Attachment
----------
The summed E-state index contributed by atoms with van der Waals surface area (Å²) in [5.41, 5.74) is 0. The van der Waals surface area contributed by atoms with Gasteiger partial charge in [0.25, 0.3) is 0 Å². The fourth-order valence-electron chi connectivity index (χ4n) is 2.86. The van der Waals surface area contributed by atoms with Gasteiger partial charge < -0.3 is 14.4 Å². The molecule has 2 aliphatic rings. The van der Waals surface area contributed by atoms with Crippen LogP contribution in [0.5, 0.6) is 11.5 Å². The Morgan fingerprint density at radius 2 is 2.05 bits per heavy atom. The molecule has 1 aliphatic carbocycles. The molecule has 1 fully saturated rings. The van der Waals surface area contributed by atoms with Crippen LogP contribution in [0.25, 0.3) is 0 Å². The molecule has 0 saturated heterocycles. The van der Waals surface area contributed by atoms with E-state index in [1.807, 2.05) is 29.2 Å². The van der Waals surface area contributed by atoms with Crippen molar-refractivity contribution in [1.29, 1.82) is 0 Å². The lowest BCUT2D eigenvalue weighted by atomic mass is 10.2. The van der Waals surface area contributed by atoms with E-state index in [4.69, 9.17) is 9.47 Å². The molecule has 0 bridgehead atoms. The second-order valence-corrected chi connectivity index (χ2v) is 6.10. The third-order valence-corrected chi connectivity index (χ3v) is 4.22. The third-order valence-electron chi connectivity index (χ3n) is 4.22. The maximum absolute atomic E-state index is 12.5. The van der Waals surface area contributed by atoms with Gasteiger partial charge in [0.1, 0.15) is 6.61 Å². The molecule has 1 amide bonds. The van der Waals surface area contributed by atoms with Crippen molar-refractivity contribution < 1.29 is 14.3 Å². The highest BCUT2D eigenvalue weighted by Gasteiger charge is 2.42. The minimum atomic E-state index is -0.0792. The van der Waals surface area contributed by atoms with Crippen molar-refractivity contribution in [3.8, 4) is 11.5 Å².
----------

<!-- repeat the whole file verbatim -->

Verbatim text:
The summed E-state index contributed by atoms with van der Waals surface area (Å²) in [5.41, 5.74) is 0. The van der Waals surface area contributed by atoms with Gasteiger partial charge in [0.25, 0.3) is 0 Å². The fourth-order valence-electron chi connectivity index (χ4n) is 2.86. The van der Waals surface area contributed by atoms with Gasteiger partial charge < -0.3 is 14.4 Å². The molecule has 2 aliphatic rings. The van der Waals surface area contributed by atoms with Crippen LogP contribution in [0.5, 0.6) is 11.5 Å². The Morgan fingerprint density at radius 2 is 2.05 bits per heavy atom. The molecule has 1 aliphatic carbocycles. The molecule has 1 fully saturated rings. The van der Waals surface area contributed by atoms with Crippen LogP contribution in [0.25, 0.3) is 0 Å². The molecule has 0 saturated heterocycles. The van der Waals surface area contributed by atoms with E-state index in [1.807, 2.05) is 29.2 Å². The van der Waals surface area contributed by atoms with Crippen molar-refractivity contribution in [1.29, 1.82) is 0 Å². The lowest BCUT2D eigenvalue weighted by atomic mass is 10.2. The van der Waals surface area contributed by atoms with E-state index in [4.69, 9.17) is 9.47 Å². The molecule has 0 bridgehead atoms. The second-order valence-corrected chi connectivity index (χ2v) is 6.10. The third-order valence-corrected chi connectivity index (χ3v) is 4.22. The third-order valence-electron chi connectivity index (χ3n) is 4.22. The maximum absolute atomic E-state index is 12.5. The van der Waals surface area contributed by atoms with Gasteiger partial charge in [0.1, 0.15) is 6.61 Å². The molecule has 1 amide bonds. The van der Waals surface area contributed by atoms with Crippen molar-refractivity contribution < 1.29 is 14.3 Å². The highest BCUT2D eigenvalue weighted by Gasteiger charge is 2.42. The minimum atomic E-state index is -0.0792. The van der Waals surface area contributed by atoms with Crippen molar-refractivity contribution in [3.8, 4) is 11.5 Å².